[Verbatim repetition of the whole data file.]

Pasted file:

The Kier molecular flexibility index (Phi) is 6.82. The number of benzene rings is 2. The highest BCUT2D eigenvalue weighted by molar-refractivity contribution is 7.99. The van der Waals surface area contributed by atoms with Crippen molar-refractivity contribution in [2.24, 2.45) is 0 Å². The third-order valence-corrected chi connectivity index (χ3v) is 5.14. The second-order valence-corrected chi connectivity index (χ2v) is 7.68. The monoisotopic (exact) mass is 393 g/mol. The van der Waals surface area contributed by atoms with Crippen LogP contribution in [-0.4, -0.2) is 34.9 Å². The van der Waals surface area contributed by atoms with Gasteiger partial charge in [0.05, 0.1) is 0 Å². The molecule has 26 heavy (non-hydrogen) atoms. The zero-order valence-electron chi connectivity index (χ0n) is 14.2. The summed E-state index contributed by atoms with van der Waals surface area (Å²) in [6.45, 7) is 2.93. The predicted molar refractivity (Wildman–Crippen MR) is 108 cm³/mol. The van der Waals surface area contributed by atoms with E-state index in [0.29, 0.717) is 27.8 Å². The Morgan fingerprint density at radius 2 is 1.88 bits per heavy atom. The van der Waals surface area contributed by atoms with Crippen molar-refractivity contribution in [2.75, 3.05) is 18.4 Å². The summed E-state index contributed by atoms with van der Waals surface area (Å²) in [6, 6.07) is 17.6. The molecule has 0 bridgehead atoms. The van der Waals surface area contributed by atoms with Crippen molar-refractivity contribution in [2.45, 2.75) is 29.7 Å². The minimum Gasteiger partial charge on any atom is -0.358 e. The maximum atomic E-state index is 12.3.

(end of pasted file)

The Kier molecular flexibility index (Phi) is 6.82. The number of benzene rings is 2. The highest BCUT2D eigenvalue weighted by molar-refractivity contribution is 7.99. The van der Waals surface area contributed by atoms with Crippen molar-refractivity contribution in [2.24, 2.45) is 0 Å². The third-order valence-corrected chi connectivity index (χ3v) is 5.14. The second-order valence-corrected chi connectivity index (χ2v) is 7.68. The monoisotopic (exact) mass is 393 g/mol. The van der Waals surface area contributed by atoms with Crippen LogP contribution in [-0.4, -0.2) is 34.9 Å². The van der Waals surface area contributed by atoms with Gasteiger partial charge in [0.05, 0.1) is 0 Å². The molecule has 26 heavy (non-hydrogen) atoms. The zero-order valence-electron chi connectivity index (χ0n) is 14.2. The summed E-state index contributed by atoms with van der Waals surface area (Å²) in [6.45, 7) is 2.93. The predicted molar refractivity (Wildman–Crippen MR) is 108 cm³/mol. The van der Waals surface area contributed by atoms with E-state index in [0.29, 0.717) is 27.8 Å². The Morgan fingerprint density at radius 2 is 1.88 bits per heavy atom. The van der Waals surface area contributed by atoms with Crippen molar-refractivity contribution in [2.75, 3.05) is 18.4 Å². The summed E-state index contributed by atoms with van der Waals surface area (Å²) in [6, 6.07) is 17.6. The molecule has 0 bridgehead atoms. The van der Waals surface area contributed by atoms with Crippen molar-refractivity contribution in [2.45, 2.75) is 29.7 Å². The minimum Gasteiger partial charge on any atom is -0.358 e. The maximum atomic E-state index is 12.3.